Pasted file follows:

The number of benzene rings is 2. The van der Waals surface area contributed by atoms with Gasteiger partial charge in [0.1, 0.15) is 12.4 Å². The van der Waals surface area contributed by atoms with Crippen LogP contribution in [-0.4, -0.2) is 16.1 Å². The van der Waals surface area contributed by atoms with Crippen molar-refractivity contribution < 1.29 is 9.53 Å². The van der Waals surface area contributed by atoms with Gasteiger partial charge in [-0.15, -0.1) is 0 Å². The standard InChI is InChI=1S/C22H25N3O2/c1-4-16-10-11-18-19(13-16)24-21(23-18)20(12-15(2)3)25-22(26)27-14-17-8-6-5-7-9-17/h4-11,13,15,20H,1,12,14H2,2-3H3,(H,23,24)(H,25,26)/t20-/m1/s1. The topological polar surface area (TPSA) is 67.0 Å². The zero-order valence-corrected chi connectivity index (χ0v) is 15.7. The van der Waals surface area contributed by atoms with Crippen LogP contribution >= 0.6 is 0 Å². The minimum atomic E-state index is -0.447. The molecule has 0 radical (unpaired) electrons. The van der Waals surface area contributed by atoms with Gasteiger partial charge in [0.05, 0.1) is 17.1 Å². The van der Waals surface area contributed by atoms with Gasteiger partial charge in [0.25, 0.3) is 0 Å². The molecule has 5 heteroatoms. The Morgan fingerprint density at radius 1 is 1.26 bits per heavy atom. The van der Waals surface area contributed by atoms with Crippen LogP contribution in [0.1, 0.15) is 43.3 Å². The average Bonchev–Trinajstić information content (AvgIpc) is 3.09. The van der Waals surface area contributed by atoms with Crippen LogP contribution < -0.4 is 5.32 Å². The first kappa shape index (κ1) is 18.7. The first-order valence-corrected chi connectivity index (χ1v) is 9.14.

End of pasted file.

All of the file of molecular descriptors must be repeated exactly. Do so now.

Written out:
The number of benzene rings is 2. The van der Waals surface area contributed by atoms with Gasteiger partial charge in [0.1, 0.15) is 12.4 Å². The van der Waals surface area contributed by atoms with Crippen LogP contribution in [-0.4, -0.2) is 16.1 Å². The van der Waals surface area contributed by atoms with Crippen molar-refractivity contribution < 1.29 is 9.53 Å². The van der Waals surface area contributed by atoms with Gasteiger partial charge in [-0.15, -0.1) is 0 Å². The standard InChI is InChI=1S/C22H25N3O2/c1-4-16-10-11-18-19(13-16)24-21(23-18)20(12-15(2)3)25-22(26)27-14-17-8-6-5-7-9-17/h4-11,13,15,20H,1,12,14H2,2-3H3,(H,23,24)(H,25,26)/t20-/m1/s1. The topological polar surface area (TPSA) is 67.0 Å². The zero-order valence-corrected chi connectivity index (χ0v) is 15.7. The van der Waals surface area contributed by atoms with Crippen LogP contribution >= 0.6 is 0 Å². The minimum atomic E-state index is -0.447. The molecule has 0 radical (unpaired) electrons. The van der Waals surface area contributed by atoms with Gasteiger partial charge in [0.05, 0.1) is 17.1 Å². The van der Waals surface area contributed by atoms with Gasteiger partial charge in [0.25, 0.3) is 0 Å². The molecule has 5 heteroatoms. The Morgan fingerprint density at radius 1 is 1.26 bits per heavy atom. The van der Waals surface area contributed by atoms with Crippen LogP contribution in [0.1, 0.15) is 43.3 Å². The average Bonchev–Trinajstić information content (AvgIpc) is 3.09. The van der Waals surface area contributed by atoms with Crippen LogP contribution < -0.4 is 5.32 Å². The first kappa shape index (κ1) is 18.7. The first-order valence-corrected chi connectivity index (χ1v) is 9.14.